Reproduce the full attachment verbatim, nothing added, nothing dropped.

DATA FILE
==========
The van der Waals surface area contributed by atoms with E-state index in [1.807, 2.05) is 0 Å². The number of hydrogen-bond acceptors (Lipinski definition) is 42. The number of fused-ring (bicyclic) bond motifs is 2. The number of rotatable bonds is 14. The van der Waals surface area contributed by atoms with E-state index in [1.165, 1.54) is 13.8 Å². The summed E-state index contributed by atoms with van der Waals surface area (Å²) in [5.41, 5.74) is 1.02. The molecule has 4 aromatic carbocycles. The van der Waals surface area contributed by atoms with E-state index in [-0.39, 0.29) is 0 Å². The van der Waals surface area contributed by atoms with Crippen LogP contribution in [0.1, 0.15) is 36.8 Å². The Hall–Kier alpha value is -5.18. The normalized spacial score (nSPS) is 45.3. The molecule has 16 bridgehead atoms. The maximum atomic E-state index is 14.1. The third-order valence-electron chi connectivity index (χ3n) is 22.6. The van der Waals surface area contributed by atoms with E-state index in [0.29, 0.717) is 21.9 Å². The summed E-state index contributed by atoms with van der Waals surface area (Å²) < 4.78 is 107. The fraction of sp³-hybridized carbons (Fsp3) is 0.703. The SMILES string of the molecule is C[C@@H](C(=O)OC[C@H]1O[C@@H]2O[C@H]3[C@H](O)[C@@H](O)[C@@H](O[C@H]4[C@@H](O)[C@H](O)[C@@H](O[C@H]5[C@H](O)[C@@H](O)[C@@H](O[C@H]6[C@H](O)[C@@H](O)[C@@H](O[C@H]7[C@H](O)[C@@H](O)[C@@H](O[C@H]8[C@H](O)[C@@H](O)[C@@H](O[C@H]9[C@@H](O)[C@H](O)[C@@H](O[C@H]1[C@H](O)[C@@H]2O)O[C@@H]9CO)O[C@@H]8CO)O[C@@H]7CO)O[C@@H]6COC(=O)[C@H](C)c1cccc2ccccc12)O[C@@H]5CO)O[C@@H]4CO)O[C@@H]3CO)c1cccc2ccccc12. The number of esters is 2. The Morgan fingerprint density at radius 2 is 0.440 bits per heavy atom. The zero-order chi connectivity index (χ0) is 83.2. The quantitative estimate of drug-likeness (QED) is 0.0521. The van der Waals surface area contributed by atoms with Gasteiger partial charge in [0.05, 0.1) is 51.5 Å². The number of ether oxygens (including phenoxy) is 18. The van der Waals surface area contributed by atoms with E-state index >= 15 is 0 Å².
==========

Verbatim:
The van der Waals surface area contributed by atoms with E-state index in [1.807, 2.05) is 0 Å². The number of hydrogen-bond acceptors (Lipinski definition) is 42. The number of fused-ring (bicyclic) bond motifs is 2. The number of rotatable bonds is 14. The van der Waals surface area contributed by atoms with E-state index in [1.165, 1.54) is 13.8 Å². The summed E-state index contributed by atoms with van der Waals surface area (Å²) in [5.41, 5.74) is 1.02. The molecule has 4 aromatic carbocycles. The van der Waals surface area contributed by atoms with E-state index in [-0.39, 0.29) is 0 Å². The van der Waals surface area contributed by atoms with Crippen LogP contribution in [0.1, 0.15) is 36.8 Å². The Hall–Kier alpha value is -5.18. The normalized spacial score (nSPS) is 45.3. The molecule has 16 bridgehead atoms. The maximum atomic E-state index is 14.1. The third-order valence-electron chi connectivity index (χ3n) is 22.6. The van der Waals surface area contributed by atoms with E-state index in [0.29, 0.717) is 21.9 Å². The summed E-state index contributed by atoms with van der Waals surface area (Å²) < 4.78 is 107. The fraction of sp³-hybridized carbons (Fsp3) is 0.703. The SMILES string of the molecule is C[C@@H](C(=O)OC[C@H]1O[C@@H]2O[C@H]3[C@H](O)[C@@H](O)[C@@H](O[C@H]4[C@@H](O)[C@H](O)[C@@H](O[C@H]5[C@H](O)[C@@H](O)[C@@H](O[C@H]6[C@H](O)[C@@H](O)[C@@H](O[C@H]7[C@H](O)[C@@H](O)[C@@H](O[C@H]8[C@H](O)[C@@H](O)[C@@H](O[C@H]9[C@@H](O)[C@H](O)[C@@H](O[C@H]1[C@H](O)[C@@H]2O)O[C@@H]9CO)O[C@@H]8CO)O[C@@H]7CO)O[C@@H]6COC(=O)[C@H](C)c1cccc2ccccc12)O[C@@H]5CO)O[C@@H]4CO)O[C@@H]3CO)c1cccc2ccccc12. The number of esters is 2. The Morgan fingerprint density at radius 2 is 0.440 bits per heavy atom. The zero-order chi connectivity index (χ0) is 83.2. The quantitative estimate of drug-likeness (QED) is 0.0521. The van der Waals surface area contributed by atoms with Gasteiger partial charge in [0.05, 0.1) is 51.5 Å². The number of ether oxygens (including phenoxy) is 18. The van der Waals surface area contributed by atoms with E-state index >= 15 is 0 Å².